Phenomenon common in Kuwait due to its small population: Dr Hands
Stereotyping individuals based on their nationalities is common in many parts of the world, and is evident in Kuwait too. Dr Joana Hands, Director of Kuwait Counseling Center, told Kuwait Times about some of the reasons behind such behavior. Dr Hands is the lead doctor of the center and the president of the Middle East Psychological Association. She said stereotyping nationalities is almost similar to stereotyping people who visit psychologists. “If you visit a psychologist, people will automatically think you’re crazy – a psycho. This is similar to stereotyping nationalities, discrimination and racism,” she said.
She said stereotyping nationalities in Kuwait is more common due to its small population, and geographically speaking, Kuwait is a very small country. “So, people are labeled according to what is visible to them,” she said. Dr Hands said it is normal and natural for human beings to make assumptions. “Stereotyping is very typical in this region because this country is very small and what we see here is measured according to our understanding,” she said.
“This is connected to the way of thinking, of people’s mindsets. In psychology, we have what we call a concept of pairing. It is the tendency of human minds to pair everything with anything – any subjects to people, and any people to any subject and so on to make our own concept of it. This is normal based on repetition and what we are familiar with. We tend to pair something with something familiar to us,” she explained.
Concept of pairing
Dr Hands explained that in order to understand things, the easiest way is to compare or pair it with something. “In marketing strategy, in order for a product to be patronized, they have to have a concept of pairing. For example, why are advertisements for soft drinks or colas partnered with cheese, fruits and veggies? Because what they are trying is to project that it’s OK to drink colas – it’s healthy like those products. So, this is like playing with minds,” she said.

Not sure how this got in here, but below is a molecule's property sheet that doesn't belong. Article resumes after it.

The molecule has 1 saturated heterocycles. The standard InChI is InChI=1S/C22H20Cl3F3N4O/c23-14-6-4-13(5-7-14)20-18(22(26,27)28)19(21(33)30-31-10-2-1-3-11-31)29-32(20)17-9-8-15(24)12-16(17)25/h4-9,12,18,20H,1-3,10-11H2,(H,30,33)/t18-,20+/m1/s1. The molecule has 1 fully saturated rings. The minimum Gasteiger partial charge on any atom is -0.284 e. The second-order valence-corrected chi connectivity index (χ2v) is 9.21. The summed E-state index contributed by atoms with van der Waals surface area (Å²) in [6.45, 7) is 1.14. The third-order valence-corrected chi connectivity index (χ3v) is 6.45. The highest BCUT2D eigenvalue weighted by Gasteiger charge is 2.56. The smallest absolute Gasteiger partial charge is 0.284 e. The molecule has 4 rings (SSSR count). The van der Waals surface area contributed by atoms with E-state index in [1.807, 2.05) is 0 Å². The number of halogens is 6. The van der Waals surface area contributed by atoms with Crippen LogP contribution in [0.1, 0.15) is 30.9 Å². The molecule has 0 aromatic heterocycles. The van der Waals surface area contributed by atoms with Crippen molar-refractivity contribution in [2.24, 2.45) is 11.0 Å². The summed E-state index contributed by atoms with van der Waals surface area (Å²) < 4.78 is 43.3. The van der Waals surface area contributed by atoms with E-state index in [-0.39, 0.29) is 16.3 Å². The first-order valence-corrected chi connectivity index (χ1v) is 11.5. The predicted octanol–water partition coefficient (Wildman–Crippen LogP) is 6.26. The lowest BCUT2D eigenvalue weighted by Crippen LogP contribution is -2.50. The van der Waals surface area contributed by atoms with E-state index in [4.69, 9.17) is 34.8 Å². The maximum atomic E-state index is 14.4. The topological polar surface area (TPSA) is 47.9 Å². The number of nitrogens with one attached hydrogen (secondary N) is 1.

“What I am trying to say is that it is a familiar norm to us as humans – we pair. Indians and Filipinos – people automatically assume they are housemaids, and they would be labeled immediately as domestic helpers. This is also the concept when we see Bangladeshis – we pair them with a specific job they are commonly associated with, like cleaners or janitors. We do not do sensible research or investigation – maybe that Bangladeshi is a bank manager, a professor or even a CEO. We do not bother ourselves to do some sort of questioning before reaching a conclusion,” she argued.
On the other hand, Hands stressed that it is also the job of the other party to object, but not too defensively. “We know that this is wrong, but if we do not cooperate and continue to defend ourselves, we are missing the opportunities to stop it,” she said. “Maybe you should try to talk to them politely and introduce yourself that you are so and so. By this you are helping them to recognize the fact that not all Filipinos or Indians are housemaids. The world is not only run by Americans or the English, French or Spanish – we are citizens of the world. There are more nationalities moving around. For example, Filipinos are all over the world, but they are not only into performing household chores – they are teachers, engineers, doctors and other professionals too,” she said.
“We need to try harder to move away from the comfort zone that we are familiar with. Let us help people to not be impulsive and irrational. Assuming things is one of the biggest human weaknesses. Be rational – this is what that separates us from machines and animals. So how can we help? Through proper education and exposure. If you see stereotyping, try to correct people – don’t be afraid to educate them. It’s an opportunity to explain and reach out and talk about it. Awareness has to start, even in a small way,” she noted. The Middle East Psychological Association along with the Kuwait Counseling Center will host the biggest psychological conference to be held in Kuwait in March next year.
By Ben Garcia